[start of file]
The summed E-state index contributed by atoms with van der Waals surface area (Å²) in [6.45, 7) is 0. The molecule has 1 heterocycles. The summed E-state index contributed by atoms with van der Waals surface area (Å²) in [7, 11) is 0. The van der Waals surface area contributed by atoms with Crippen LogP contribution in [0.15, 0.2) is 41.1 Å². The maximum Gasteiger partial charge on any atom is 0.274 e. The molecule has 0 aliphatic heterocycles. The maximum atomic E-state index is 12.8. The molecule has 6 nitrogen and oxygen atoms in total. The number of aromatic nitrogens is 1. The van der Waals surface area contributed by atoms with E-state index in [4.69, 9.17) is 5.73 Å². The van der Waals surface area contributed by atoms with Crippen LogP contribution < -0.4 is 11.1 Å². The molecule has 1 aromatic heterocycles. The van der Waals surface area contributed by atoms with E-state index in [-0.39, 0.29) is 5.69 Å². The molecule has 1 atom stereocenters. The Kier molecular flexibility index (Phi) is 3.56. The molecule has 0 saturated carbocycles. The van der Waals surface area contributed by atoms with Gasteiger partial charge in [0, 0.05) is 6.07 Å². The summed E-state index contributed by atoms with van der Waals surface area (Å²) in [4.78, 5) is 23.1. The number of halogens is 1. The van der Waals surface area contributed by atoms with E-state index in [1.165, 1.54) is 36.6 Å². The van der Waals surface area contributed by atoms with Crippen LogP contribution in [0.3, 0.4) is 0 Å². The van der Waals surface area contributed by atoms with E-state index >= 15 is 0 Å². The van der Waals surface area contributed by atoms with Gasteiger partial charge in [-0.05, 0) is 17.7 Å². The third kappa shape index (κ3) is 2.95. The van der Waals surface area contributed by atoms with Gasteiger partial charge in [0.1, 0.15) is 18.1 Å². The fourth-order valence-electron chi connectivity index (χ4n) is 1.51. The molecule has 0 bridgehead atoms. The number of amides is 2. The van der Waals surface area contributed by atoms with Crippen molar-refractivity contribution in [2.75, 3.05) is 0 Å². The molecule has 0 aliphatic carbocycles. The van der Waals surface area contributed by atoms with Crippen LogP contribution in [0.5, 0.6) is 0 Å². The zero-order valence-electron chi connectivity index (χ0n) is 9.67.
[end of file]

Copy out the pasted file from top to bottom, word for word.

The summed E-state index contributed by atoms with van der Waals surface area (Å²) in [6.45, 7) is 0. The molecule has 1 heterocycles. The summed E-state index contributed by atoms with van der Waals surface area (Å²) in [7, 11) is 0. The van der Waals surface area contributed by atoms with Crippen LogP contribution in [0.15, 0.2) is 41.1 Å². The maximum Gasteiger partial charge on any atom is 0.274 e. The molecule has 0 aliphatic heterocycles. The maximum atomic E-state index is 12.8. The molecule has 6 nitrogen and oxygen atoms in total. The number of aromatic nitrogens is 1. The van der Waals surface area contributed by atoms with E-state index in [4.69, 9.17) is 5.73 Å². The van der Waals surface area contributed by atoms with Crippen LogP contribution < -0.4 is 11.1 Å². The molecule has 1 aromatic heterocycles. The van der Waals surface area contributed by atoms with E-state index in [-0.39, 0.29) is 5.69 Å². The molecule has 1 atom stereocenters. The Kier molecular flexibility index (Phi) is 3.56. The molecule has 0 saturated carbocycles. The van der Waals surface area contributed by atoms with Gasteiger partial charge in [0, 0.05) is 6.07 Å². The summed E-state index contributed by atoms with van der Waals surface area (Å²) in [4.78, 5) is 23.1. The number of halogens is 1. The van der Waals surface area contributed by atoms with E-state index in [1.165, 1.54) is 36.6 Å². The van der Waals surface area contributed by atoms with Crippen LogP contribution in [0.3, 0.4) is 0 Å². The van der Waals surface area contributed by atoms with E-state index >= 15 is 0 Å². The van der Waals surface area contributed by atoms with Gasteiger partial charge in [-0.05, 0) is 17.7 Å². The third kappa shape index (κ3) is 2.95. The van der Waals surface area contributed by atoms with Gasteiger partial charge in [0.1, 0.15) is 18.1 Å². The fourth-order valence-electron chi connectivity index (χ4n) is 1.51. The molecule has 0 bridgehead atoms. The number of amides is 2. The van der Waals surface area contributed by atoms with Crippen molar-refractivity contribution in [2.75, 3.05) is 0 Å². The molecule has 0 aliphatic carbocycles. The van der Waals surface area contributed by atoms with Crippen LogP contribution in [0.5, 0.6) is 0 Å². The zero-order valence-electron chi connectivity index (χ0n) is 9.67.